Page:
Unlike most other items on the medical prescreen, which lists specific disorders, the one item that is related to mental health is a treatment item. The item is very broad and includes any psychiatric disorder or mental health concern and any treatment. Because this item is so broad and sweeping, disorders that would be of more concern regarding enlistment in the military service have equal weight with minor mental health issues. The medical prescreen should include mental health items of clinical importance, which can be explained more fully as noted in the instructions in Item 2B if the applicant responds affirmatively. Potential prescreen items include a history of suicide attempts, depression, bipolar disorder (manic depressive illness), anxiety disorder, attention deficit hyperactivity disorder requiring medication treatment within the past year, schizophrenia and psychotic conditions, and psychiatric hospitalization.
DoD has issued a small business innovative research request for proposals to develop a screening test for detection of major psychiatric disorders in young adults. The aim is to develop a reliable screening instrument to identify individuals at risk of having a mental health problem prior to entering the military. However, there is significant controversy about the utility and value of mass screening for mental health conditions in the military. Rona and colleagues (Rona, Hyams, and Wessely, 2005) emphasize the need for caution, citing the lack of acceptability of screening instruments, obstacles to confidentiality, questionable validity of available instruments, potential to cause more harm than benefit, and diversion of resources from more effective mental health care programs. On the basis of a literature review relating to World Wars I and II, Jones, Hyams, and Wessely (2003) concluded that screening programs did not succeed in reducing the incidence of mental health problems.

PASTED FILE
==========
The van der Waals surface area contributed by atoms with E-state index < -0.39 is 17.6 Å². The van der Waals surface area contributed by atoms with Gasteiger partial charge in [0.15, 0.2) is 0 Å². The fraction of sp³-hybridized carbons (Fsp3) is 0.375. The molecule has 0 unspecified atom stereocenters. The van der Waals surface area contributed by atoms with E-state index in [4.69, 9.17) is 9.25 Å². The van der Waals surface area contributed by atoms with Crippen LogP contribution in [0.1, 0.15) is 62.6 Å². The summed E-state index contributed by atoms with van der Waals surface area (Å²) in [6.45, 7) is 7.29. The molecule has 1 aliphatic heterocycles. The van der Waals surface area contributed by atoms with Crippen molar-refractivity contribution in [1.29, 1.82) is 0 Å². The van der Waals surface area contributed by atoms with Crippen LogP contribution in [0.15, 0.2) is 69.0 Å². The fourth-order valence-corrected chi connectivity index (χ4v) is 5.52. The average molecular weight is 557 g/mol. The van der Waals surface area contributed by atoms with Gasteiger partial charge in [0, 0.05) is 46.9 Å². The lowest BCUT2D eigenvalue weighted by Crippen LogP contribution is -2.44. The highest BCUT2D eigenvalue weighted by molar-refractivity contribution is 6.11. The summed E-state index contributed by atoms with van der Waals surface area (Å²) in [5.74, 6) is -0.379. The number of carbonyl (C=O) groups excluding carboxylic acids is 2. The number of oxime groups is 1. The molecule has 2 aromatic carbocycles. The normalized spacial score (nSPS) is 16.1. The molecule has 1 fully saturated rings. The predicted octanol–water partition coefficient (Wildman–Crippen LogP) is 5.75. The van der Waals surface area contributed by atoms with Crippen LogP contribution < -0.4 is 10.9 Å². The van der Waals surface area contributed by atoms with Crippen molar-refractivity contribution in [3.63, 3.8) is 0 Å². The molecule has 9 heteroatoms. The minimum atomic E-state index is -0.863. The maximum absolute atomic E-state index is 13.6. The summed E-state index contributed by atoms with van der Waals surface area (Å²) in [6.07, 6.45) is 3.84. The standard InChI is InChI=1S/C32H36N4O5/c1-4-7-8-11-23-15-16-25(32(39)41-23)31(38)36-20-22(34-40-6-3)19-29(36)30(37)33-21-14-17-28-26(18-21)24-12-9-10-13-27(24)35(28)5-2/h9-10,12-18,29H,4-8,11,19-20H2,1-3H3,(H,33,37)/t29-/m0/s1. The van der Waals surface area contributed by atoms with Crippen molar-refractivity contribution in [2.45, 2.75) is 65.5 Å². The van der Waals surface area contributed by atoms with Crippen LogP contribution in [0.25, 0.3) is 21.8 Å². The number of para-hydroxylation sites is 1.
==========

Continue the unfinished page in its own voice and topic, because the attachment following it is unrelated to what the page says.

In addition to a medical history form, it would be reasonable to have recruits complete a brief questionnaire regarding current symptoms of mental disorders, which could subsequently be reviewed by the medical officer at the MEPS. The Primary Care Evaluation of Mental Disorders (PRIME-MD) Patient Health Questionnaire (PHQ) is a self-administered instrument that has high sensitivity (75 percent) and specificity (90 percent) (Spitzer et al., 1999). The questionnaire includes items related to depression, anxiety, and somatic symptoms and alcohol abuse. It takes approximately three minutes for a physician to review it. This screening questionnaire or others selected should be studied specifically in military populations with regard to performance characteristics.